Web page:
BSO gave superb performance of challenging `Rite of Spring'

May 22, 1999|By David Donovan | David Donovan,SPECIAL TO THE SUN

"Le Sacre du Printemps" ("The Rite of Spring") is this century's "Eroica" Symphony. After its premiere in Paris in 1913, the musical universe has changed forever. Robert Spano and the Baltimore Symphony gave a very lean and vivacious account of the landmark score Thursday night. It is a great shame that they are only playing this work twice this week because this was one of the BSO's better performances.

The tone was perfectly set by the opening bassoon solo played by principal bassoonist Phillip Kolker. This haunting solo is among the most demanding and exposed bassoon passages in all the orchestral repertory. Kolker's treatment slightly warmed some of the longer notes in the solo, but at no time did he ignore the character of desolation that dominates the music.

Robert Spano's direction was direct, economical and the music's forward motion kept the rhythms alive. The score is a mine field of complicated rhythms and Spano negotiated it with inspiring conviction.

"The Rite of Spring," when played as a concert work rather than a ballet, is really a great concerto for orchestra. Virtuoso demands are placed on every section of the ensemble and the BSO delivered. The brass were magnificent, especially the horns. Tubist David Fedderly had a field day. The enlarged and augmented woodwind section offered wonderful contributions from bass clarinetist Edward Palanker and English hornist James Ostryniec. Strings and percussion also shone, particularly in the brutal "Danse sacrale" that concludes Part Two.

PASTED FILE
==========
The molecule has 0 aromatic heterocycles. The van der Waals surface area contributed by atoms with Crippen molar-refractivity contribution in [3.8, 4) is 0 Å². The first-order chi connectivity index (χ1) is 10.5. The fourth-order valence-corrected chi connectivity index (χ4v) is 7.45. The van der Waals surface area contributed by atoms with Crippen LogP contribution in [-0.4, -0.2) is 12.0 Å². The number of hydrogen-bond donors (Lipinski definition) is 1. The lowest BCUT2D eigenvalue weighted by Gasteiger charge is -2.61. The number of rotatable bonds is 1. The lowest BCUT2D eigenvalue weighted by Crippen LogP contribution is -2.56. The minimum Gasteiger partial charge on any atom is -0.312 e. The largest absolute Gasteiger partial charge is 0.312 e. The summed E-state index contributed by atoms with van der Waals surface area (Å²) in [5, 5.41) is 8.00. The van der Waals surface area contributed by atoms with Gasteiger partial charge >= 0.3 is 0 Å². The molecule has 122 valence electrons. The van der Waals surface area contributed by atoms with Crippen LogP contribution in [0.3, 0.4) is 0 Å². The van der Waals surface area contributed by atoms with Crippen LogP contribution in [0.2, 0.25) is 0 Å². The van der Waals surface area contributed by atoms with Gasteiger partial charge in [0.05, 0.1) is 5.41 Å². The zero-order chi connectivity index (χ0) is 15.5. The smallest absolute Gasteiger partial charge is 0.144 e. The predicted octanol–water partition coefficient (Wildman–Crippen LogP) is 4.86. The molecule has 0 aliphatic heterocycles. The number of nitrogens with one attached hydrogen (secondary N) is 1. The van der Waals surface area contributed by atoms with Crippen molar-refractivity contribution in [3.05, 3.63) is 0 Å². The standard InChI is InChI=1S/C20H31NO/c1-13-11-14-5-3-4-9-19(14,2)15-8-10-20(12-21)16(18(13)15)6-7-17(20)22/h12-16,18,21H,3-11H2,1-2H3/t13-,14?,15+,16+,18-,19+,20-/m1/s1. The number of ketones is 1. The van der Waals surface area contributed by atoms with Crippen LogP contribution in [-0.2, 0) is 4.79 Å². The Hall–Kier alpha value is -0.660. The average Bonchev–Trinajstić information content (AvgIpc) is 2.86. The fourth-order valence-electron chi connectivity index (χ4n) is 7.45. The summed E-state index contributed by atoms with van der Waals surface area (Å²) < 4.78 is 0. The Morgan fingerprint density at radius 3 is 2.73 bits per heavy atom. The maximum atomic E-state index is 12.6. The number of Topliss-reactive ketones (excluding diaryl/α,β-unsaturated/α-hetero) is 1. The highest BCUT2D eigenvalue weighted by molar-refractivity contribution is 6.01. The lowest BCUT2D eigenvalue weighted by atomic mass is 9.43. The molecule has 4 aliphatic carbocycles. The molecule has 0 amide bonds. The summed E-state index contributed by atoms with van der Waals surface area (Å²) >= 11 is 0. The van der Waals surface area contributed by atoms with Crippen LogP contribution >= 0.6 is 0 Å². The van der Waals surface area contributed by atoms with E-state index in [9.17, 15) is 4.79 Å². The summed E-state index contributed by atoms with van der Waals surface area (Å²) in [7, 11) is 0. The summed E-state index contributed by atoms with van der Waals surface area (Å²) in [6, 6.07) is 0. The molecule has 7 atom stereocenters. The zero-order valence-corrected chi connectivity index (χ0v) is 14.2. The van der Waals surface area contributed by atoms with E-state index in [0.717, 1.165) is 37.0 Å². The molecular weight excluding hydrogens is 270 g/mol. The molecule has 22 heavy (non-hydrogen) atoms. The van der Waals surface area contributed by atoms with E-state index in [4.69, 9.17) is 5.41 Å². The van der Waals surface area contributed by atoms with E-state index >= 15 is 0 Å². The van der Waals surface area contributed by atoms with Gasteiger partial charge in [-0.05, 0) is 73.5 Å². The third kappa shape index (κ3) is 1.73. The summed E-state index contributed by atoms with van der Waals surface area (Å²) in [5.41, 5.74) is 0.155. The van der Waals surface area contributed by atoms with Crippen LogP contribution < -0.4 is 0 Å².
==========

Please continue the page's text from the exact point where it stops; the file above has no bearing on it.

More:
The Richard Strauss Violin Concerto that was the main work on the first half of the program is not in the repertoire of most violinists. It's an extremely early composition, written when the composer was a teen-ager. In fact, Sarah Chang, at 17, is just at the age Strauss was when it was premiered in 1882. The music is full of youthful exuberance and, if one listens closely, the Richard Strauss of the great later tone poems can be detected just starting to flex his muscles.

Sarah Chang is completely sold on this concerto, in fact maybe a little too sold on it. The opening movement was just too hot for this modest score.

Perhaps later performances will right the ship. The last two movements were better and Chang's over-the-top attitude fit the final rondo perfectly.

The Lyric for Strings by George Walker is one of many works composed by Americans in the 1930s and '40s that deserve more attention.

Robert Spano is known to be a champion of new music and it was rewarding see him playing this charming score. The harmonies are simple yet interesting and the elegiac quality of the music was given its due by the BSO strings.

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